"Who is this Barack Obama who mocks the armies of the living God?" demanded James Lansberry, Christian crusader against government-regulated health care, last summer in the heat of the battle over reform. Since the health-care reform bill passed last month, Lansberry has become a hot commodity on the conservative talk-radio circuit where he sings the praises of health-care-sharing ministries (HCSMs), Christian nonprofit organizations through which members agree to cover each others? health-care costs. As president of the Alliance of Health Care Sharing Ministries, Lansberry, and his team of lobbyists, had persuaded Senate lawmakers to exempt alliance members from the individual mandate. That exemption, Lansberry said, made those ministries "an island of freedom amidst this terrible piece of reform legislation" and "the last pro-life option for Christians of faith." The exemption raises an array of concerns, including constitutional questions about the limits of such religious...

Cracks In The Catholic Armor.

It might look like Rep. Bart Stupak , the crucial holdout for more draconian restrictions on abortion in the health-care bill, was swayed, finally, by the executive order reiterating that The Patient Protection and Affordable Care Act upholds the ban on federal funding of abortion. For months Stupak, carrying the water of the U.S. Conference of Catholic Bishops, had insisted that the Senate bill failed to ensure that federal funds wouldn't somehow help pay for an abortion. He was cheered on not only by the USCCB but by the hardcore anti-abortion right, which largely didn't want health-care reform anyway. But Stupak had been under pressure to find a way out of his relentless opposition to the Senate bill. Over the past few weeks, Catholics and Catholic groups who previously had not contested the bishops' stance began to speak out. More than two weeks ago, Catholics United, a group founded after the 2004 election "to promote the U.S. Catholic Bishops' 2003 document 'Faithful Citizenship...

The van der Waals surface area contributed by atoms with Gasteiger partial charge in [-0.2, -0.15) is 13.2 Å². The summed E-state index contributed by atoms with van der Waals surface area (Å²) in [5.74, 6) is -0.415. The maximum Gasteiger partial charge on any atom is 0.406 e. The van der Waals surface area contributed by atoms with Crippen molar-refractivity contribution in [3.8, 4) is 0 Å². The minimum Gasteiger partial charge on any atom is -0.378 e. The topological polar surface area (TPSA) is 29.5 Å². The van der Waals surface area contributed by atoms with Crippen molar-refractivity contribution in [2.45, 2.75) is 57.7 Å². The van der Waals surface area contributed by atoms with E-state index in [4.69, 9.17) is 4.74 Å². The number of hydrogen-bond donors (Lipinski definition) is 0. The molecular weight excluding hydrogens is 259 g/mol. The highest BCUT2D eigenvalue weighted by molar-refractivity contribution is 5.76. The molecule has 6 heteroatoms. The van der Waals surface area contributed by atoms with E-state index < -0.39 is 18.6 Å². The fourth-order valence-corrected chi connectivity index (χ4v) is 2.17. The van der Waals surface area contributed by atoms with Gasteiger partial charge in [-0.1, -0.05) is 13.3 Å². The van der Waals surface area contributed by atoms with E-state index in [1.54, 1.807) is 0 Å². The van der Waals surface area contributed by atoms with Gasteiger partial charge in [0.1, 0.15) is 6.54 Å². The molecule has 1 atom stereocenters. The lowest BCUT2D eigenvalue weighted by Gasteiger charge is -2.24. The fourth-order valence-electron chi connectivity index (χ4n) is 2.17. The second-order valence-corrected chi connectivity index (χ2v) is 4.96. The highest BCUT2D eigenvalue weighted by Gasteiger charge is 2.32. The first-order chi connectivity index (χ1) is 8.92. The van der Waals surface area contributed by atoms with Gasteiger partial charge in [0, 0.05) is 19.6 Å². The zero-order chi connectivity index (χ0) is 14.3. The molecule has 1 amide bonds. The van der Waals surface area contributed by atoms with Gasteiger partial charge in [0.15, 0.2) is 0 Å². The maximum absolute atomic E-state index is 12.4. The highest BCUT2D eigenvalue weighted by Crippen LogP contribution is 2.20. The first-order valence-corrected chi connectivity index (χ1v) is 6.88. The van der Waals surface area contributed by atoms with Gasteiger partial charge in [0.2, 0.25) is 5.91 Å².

Children of God

As inflammatory tea party rhetoric gets toasted at the annual Conservative Political Action Conference, Focus on the Family's advocacy arm tries to show a softer, gentler side of the religious right.

Alex Gerrard tries his shotgun shooting skills at an NRA shooting simulator during CPAC. (AP Photo/Cliff Owen)
Though some conservative strategists angle to marry the religious right and the tea party movement -- or at least partially model the tea party movement after the Christian Coalition -- at the American Conservative Union's annual Conservative Political Action Conference (CPAC) yesterday, announcing an engagement party would be premature. CPAC's outreach effort to millenials, the anachronistically named XPAC, featured a seminar by Focus on the Family Action's youth initiative Rising Voice , launched this week through the religious-right powerhouse's advocacy arm. While some factions of the religious right, including Focus on the Family Action itself, appear anxious to combine their platform, opposition to abortion and LGBT rights, with the tea party movement's core issue, antagonism toward "big government," Rising Voice's organizers seem to be going in a different direction. The crowd in the XPAC lounge was small compared to other breakout sessions and miniscule in light of the 10,000...